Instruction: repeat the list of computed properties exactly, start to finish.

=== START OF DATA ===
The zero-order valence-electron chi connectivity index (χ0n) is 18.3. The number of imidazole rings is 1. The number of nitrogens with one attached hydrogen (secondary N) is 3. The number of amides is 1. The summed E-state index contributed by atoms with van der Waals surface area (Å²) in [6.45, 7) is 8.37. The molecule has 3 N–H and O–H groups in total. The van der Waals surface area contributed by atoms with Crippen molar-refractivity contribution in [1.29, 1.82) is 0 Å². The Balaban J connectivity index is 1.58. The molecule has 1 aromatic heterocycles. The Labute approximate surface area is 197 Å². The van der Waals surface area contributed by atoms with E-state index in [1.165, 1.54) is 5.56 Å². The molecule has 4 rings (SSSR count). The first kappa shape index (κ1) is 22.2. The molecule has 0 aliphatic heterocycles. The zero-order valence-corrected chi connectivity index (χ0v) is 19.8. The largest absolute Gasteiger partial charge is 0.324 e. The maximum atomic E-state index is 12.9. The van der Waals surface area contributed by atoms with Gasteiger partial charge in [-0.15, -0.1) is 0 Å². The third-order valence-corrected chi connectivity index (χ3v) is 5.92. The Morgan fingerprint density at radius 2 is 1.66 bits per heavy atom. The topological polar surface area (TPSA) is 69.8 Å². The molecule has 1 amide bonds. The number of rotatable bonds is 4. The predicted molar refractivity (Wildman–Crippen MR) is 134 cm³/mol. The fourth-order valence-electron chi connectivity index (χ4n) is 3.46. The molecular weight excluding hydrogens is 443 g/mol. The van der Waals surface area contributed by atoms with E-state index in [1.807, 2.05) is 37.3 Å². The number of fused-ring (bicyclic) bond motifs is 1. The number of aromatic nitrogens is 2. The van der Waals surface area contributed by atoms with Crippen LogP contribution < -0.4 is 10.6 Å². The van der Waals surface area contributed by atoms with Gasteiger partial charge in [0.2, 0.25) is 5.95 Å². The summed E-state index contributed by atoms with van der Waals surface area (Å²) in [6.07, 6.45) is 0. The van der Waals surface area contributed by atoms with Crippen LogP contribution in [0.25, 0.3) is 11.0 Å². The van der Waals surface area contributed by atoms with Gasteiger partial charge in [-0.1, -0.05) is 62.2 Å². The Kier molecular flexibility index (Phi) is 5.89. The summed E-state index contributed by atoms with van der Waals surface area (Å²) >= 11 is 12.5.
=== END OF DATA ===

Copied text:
The zero-order valence-electron chi connectivity index (χ0n) is 18.3. The number of imidazole rings is 1. The number of nitrogens with one attached hydrogen (secondary N) is 3. The number of amides is 1. The summed E-state index contributed by atoms with van der Waals surface area (Å²) in [6.45, 7) is 8.37. The molecule has 3 N–H and O–H groups in total. The van der Waals surface area contributed by atoms with Crippen molar-refractivity contribution in [1.29, 1.82) is 0 Å². The Balaban J connectivity index is 1.58. The molecule has 1 aromatic heterocycles. The Labute approximate surface area is 197 Å². The van der Waals surface area contributed by atoms with E-state index in [1.165, 1.54) is 5.56 Å². The molecule has 4 rings (SSSR count). The first kappa shape index (κ1) is 22.2. The molecule has 0 aliphatic heterocycles. The zero-order valence-corrected chi connectivity index (χ0v) is 19.8. The largest absolute Gasteiger partial charge is 0.324 e. The maximum atomic E-state index is 12.9. The van der Waals surface area contributed by atoms with Gasteiger partial charge in [-0.15, -0.1) is 0 Å². The third-order valence-corrected chi connectivity index (χ3v) is 5.92. The Morgan fingerprint density at radius 2 is 1.66 bits per heavy atom. The topological polar surface area (TPSA) is 69.8 Å². The molecule has 1 amide bonds. The number of rotatable bonds is 4. The predicted molar refractivity (Wildman–Crippen MR) is 134 cm³/mol. The fourth-order valence-electron chi connectivity index (χ4n) is 3.46. The molecular weight excluding hydrogens is 443 g/mol. The van der Waals surface area contributed by atoms with E-state index in [1.807, 2.05) is 37.3 Å². The number of fused-ring (bicyclic) bond motifs is 1. The number of aromatic nitrogens is 2. The van der Waals surface area contributed by atoms with Crippen LogP contribution < -0.4 is 10.6 Å². The van der Waals surface area contributed by atoms with Gasteiger partial charge in [0.2, 0.25) is 5.95 Å². The summed E-state index contributed by atoms with van der Waals surface area (Å²) in [6.07, 6.45) is 0. The van der Waals surface area contributed by atoms with Crippen LogP contribution in [0.25, 0.3) is 11.0 Å². The van der Waals surface area contributed by atoms with Gasteiger partial charge in [-0.1, -0.05) is 62.2 Å². The Kier molecular flexibility index (Phi) is 5.89. The summed E-state index contributed by atoms with van der Waals surface area (Å²) >= 11 is 12.5.